concluding that testimony, "I would say that the exact cause of death was due to a pulmonary embolism," was unequivocal evidenceSummary of this case from Borough of Emmaus v. Pa. Labor Relations Bd.
Argued June 7, 1973
August 16, 1973.
Workmen's compensation — Scope of appellate review — Violation of constitutional rights — Error of law — Findings of fact — Substantial evidence — Sufficient evidence — Causation — Medical testimony — Possibilities — Cause of death — Autopsy — Circumstantial evidence — Conflicting testimony.
1. In a workmen's compensation case review by the Commonwealth Court of Pennsylvania is limited to a determination of whether constitutional rights have been violated, an error of law was committed or a necessary finding of fact was unsupported by substantial evidence, and, where the Workmen's Compensation Appeal Board takes no additional evidence, facts as found by the referee are controlling where supported by sufficient, competent evidence. 
2. In a workmen's compensation case where no obvious causal relationship exists between the employe's injury and an alleged accident, unequivocal medical testimony is necessary to establish the causal connection, and medical testimony which is less than positive and based upon possibilities does not constitute legally competent evidence. [225-6]
3. In a workmen's compensation case a cause of death need not be established to a medical certainty, nor is an autopsy absolutely necessary, and the cause of death may be established by testimony of a medical witness giving his professional opinion based upon a chain of circumstances pointing to a logical conclusion. [226-7]
Upon reargument, a further opinion was filed which was substantially as follows:
Credibility — Hearsay — Statements to treating physician.
1. In a workmen's compensation case where the Workmen's Compensation Appeal Board takes no additional evidence, questions of credibility are not for the Board but for the referee. 
2. In a workmen's compensation case hearsay evidence alone cannot support an award, but such evidence may be considered with other competent evidence, including circumstantial evidence. 
3. In a workmen's compensation case statements made by a claimant to a treating physician concerning the cause of his injury, which are germane to treatment and inseparable from the description of the injury and the resulting pain, may be admitted as an exception to the hearsay rule on the basis of their circumstantial guarantee of trustworthiness and of necessity. [230-2]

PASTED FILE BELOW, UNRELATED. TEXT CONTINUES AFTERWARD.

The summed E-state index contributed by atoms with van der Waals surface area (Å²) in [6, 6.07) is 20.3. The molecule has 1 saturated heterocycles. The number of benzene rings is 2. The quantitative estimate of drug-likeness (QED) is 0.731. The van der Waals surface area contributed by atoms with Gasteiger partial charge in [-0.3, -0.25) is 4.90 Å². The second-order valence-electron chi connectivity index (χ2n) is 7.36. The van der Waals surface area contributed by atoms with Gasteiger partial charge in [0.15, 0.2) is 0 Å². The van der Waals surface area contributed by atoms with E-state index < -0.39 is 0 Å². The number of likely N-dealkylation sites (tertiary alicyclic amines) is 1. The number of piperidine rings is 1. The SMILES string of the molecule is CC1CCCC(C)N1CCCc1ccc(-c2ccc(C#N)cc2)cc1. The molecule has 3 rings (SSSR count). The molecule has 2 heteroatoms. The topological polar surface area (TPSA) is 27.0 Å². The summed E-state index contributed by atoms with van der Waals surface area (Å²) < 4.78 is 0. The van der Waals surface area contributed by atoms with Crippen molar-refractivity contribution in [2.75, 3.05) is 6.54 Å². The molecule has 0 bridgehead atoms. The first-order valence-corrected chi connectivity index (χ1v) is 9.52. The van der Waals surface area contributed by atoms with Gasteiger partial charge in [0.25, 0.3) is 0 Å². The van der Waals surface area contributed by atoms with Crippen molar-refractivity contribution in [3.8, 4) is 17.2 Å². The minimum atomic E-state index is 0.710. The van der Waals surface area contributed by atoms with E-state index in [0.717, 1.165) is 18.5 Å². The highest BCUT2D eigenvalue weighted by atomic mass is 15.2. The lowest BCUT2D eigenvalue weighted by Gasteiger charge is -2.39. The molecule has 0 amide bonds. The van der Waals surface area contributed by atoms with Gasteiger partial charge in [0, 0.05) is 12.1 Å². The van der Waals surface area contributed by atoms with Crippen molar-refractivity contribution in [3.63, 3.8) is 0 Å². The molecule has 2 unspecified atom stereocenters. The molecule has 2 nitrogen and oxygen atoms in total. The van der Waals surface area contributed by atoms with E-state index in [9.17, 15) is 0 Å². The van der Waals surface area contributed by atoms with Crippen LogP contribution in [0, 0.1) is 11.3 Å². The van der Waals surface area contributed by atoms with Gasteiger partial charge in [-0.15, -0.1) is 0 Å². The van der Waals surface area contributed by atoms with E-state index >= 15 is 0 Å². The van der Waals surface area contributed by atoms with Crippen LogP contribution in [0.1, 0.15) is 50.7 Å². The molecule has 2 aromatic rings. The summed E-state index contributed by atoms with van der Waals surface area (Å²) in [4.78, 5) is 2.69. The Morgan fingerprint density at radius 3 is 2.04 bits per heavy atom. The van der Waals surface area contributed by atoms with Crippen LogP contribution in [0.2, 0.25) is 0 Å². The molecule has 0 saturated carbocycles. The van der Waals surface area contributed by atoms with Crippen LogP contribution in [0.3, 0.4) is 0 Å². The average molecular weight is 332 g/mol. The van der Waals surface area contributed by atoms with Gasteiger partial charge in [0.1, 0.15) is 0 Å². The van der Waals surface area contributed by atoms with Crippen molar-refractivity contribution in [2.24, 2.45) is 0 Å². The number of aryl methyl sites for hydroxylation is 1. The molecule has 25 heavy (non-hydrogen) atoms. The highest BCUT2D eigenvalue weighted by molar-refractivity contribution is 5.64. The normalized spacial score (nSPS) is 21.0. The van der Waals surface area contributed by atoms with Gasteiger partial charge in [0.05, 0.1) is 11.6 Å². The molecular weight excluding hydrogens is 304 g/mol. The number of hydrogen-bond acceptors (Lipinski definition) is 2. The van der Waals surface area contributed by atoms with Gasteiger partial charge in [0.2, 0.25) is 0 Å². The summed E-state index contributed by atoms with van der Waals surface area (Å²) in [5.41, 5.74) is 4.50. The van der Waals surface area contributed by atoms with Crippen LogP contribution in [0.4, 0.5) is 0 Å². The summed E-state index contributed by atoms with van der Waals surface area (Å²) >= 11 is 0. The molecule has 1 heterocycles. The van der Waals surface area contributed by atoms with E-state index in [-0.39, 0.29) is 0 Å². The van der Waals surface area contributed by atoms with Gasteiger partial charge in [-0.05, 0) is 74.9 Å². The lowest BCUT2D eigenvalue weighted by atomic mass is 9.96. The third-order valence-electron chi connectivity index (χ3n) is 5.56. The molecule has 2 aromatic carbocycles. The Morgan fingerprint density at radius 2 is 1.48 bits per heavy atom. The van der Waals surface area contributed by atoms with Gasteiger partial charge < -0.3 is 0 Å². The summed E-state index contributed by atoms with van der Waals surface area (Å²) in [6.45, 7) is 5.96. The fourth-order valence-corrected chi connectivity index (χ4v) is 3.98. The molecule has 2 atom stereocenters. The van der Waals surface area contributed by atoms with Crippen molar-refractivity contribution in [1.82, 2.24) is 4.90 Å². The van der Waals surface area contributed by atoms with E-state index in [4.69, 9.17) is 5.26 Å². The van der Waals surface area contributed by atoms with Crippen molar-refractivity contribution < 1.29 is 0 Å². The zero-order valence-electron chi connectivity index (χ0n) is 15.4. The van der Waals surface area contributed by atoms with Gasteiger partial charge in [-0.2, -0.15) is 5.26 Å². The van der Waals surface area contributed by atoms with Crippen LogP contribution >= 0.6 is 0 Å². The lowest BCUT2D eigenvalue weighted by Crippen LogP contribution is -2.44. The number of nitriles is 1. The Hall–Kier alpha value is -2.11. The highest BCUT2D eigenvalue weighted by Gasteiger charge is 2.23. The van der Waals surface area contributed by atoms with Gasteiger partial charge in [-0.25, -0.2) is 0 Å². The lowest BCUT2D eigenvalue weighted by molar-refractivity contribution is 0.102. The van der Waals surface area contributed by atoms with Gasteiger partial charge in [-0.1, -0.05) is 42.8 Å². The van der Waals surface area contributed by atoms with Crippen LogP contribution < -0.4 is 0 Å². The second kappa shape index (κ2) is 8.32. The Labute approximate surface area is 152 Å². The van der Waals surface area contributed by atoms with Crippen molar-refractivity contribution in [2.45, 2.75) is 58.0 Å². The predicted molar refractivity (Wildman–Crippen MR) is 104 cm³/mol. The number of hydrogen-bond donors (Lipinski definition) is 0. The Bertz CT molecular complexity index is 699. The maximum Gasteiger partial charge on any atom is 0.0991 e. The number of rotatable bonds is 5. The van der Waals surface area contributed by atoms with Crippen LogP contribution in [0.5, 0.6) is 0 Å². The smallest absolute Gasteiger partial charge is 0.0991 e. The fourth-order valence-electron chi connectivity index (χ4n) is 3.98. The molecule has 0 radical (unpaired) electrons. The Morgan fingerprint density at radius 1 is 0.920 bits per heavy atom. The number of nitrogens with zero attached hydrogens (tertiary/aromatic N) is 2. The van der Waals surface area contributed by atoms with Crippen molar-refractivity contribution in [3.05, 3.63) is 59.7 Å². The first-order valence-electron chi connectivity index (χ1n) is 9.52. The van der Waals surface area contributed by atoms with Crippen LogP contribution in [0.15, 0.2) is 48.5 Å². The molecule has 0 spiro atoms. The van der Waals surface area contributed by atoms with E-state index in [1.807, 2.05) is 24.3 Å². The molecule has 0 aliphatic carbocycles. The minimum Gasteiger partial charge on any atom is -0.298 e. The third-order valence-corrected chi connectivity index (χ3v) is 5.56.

Argued June 7, 1973, before Judges CRUMLISH, JR., KRAMER and BLATT, sitting as a panel of three. Reargued February 5, 1974, before President Judge BowMAN and Judges KRAMER, WILKINSON, JR., MENCER, ROGERS and BLATT. Judge CRUMLISH, JR. did not participate.
Appeal, No. 253 C.D. 1973, from the Order of the Workmen's Compensation Appeal Board in case of Helen Czankner, Widow of Andrew Czankner, deceased, v. Sky Top Lodge, Inc. and American Mutual Insurance Co., Insurance Carrier, No. A-66007.
Petition with Department of Labor and Industry for workmen's compensation death benefits. Benefits awarded. Employer and insurance carrier appealed to the Workmen's Compensation Appeal Board. Benefits denied. Petitioner appealed to the Commonwealth Court of Pennsylvania. Held: Reversed. Benefits awarded. Petition for reargument filed and granted. Held: Former opinion adopted and reaffirmed. Benefits awarded.
Harry P. O'Neill, Jr., with him Epstein, O'Neill Utan, for appellant.
George E. Clark, Jr., with him Cody H. Brooks, for appellees.
This is a workmen's compensation case, in which the sole issue is whether or not there was sufficient medical testimony presented by the claimant to establish a causal connection between an alleged accident and the subsequent death of Andrew Czankner (decedent).